Proper charging new laptop battery?

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Bought for old Samsung R60plus battery, now the question arose: how to start right to exploit it?

On various sites I read — in the end, the mess of information. In fact, Samsung is clearly nothing the consultant did not answer.

Therefore I ask the help of the community.


PS the Laptop is almost always plugged in the power.
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At the beginning of the use of the new netbook also wondered how to keep advertising 8 hours of battery life. Prostodyrovo dozens of forums, I realized that I read a few totally opposing views. Stopped on one idea: the manufacturer is not beneficial to the longevity of Your battery.
So the official answer is most likely full cycles of charge/discharge (at least once in two weeks), then the capacity decreases rapidly. With this approach, we should not forget that the battery is the "head". It counts the number of cycles and artificially ouimet hours. In addition, there is a difference in the chemical composition — "lose" capacity only NiMH batteries. LiIon no.
Remove the battery — variant sound, in my opinion, questionable. A charged battery will sit (remember even the players).
I'm in my samsung n150 LiIon battery trying to plant a fully rechargeable battery. Leave at least 15% and in the socket. Houses are connected with food. Thus, the battery is almost always charged. After full charging, the controller disables the charging and the CBO just works to bypass the battery from the mains 220V.
For almost a year of use, the loss in capacity by 2-3% (according to the little utility hanging in the system tray near the clock).
The above material is purely personal opinion and my own approach to this issue.
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Do not discharge less than 20% and the longer the capacity will be maintained. Although it is not always possible to implement :)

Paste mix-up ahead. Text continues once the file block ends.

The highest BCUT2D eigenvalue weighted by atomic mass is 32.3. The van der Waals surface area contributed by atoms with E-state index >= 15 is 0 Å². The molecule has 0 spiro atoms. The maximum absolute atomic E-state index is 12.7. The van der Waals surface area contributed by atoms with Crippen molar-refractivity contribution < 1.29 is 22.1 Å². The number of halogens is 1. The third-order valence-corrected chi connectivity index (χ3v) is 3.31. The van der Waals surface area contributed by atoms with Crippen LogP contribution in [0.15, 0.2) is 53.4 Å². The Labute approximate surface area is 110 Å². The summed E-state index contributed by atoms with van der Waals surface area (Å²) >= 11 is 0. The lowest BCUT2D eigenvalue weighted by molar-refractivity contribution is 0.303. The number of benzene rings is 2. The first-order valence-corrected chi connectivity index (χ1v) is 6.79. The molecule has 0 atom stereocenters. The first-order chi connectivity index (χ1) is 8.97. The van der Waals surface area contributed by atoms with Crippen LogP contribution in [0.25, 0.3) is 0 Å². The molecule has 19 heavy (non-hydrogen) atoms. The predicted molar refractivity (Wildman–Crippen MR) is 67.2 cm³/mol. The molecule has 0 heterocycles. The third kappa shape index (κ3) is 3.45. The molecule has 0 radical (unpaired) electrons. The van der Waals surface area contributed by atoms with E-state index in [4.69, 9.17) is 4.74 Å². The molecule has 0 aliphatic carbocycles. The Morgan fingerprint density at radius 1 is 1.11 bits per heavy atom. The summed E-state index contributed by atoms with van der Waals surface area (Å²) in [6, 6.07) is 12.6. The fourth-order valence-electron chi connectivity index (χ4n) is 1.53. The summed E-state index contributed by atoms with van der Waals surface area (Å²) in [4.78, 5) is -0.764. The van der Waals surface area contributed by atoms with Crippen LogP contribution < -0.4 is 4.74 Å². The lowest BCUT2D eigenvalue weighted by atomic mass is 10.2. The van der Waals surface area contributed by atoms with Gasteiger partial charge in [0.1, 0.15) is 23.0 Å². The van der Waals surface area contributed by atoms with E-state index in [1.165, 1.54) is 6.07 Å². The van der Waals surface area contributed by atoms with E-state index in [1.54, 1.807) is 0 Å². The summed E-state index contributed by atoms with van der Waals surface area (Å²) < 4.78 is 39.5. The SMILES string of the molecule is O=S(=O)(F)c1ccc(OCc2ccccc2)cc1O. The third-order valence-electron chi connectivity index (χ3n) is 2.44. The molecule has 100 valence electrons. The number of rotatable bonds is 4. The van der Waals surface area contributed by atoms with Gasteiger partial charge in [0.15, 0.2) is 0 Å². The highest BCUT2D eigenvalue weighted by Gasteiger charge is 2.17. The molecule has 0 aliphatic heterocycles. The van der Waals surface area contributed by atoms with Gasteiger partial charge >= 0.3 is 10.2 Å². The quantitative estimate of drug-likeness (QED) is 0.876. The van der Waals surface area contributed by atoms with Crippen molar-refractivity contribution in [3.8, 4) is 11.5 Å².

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After reading the instructions and forums I decided for myself:
1) do Not discharge to 0% without having
2) do Not keep the battery warm if you are working from the mains — remove the battery and hide it in my drawer because the laptop heated a bit
3) If you know that the battery will lie more than a couple days, drop the charge to 60% and kept in this condition. I read somewhere that when fully charged, it loses capacity faster. In addition, when buying a laptop battery was 60%, and once in the warehouse he could lay before the purchase for a long time, I think the manufacturer thought about the loss of the capacity
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A useful topic!
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In the first days after purchase also read a bunch of information after reading a mess in my head. Some say one, others the opposite.
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A single, converged view:
1. For as long as possible allow the battery to discharge. Do not charge when there is still 30% and above.
2. The battery from time to time it is necessary to train. Discharge at the maximum level (run heavy program, Wi-Fi, backlight). After the discharge, charge when computer is off.
3. Do not drop the battery below 10%
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I have the manuals and the notebook is written:
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Remember that the power unit charges the battery all the time connected to the computer and to the electrical network.

I don't understand completely.
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Simple to use and not to bother.
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On international forums I subtracted one useful howto for the Li-pol battery if it is old and has lost capacity to 70%, you can spice up almost to full capacity — wrap it up the battery pack and put in the freezer for 15 hours, then pull it out of the freezer and package and wrap in a rag so that the frost had not formed and she slowly warmed up (if formed then wipe). Checked on the battery from a 4-year old macbook and was amazed really worked put for four hours. (the operation is done once, after tests I will try again) "for Li-pol batteries"
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Do not bother at all. Always in the laptop and discharged in full and never pulls. Lost 4% during the half year. Samsung R528. So don't worry and just rock =)
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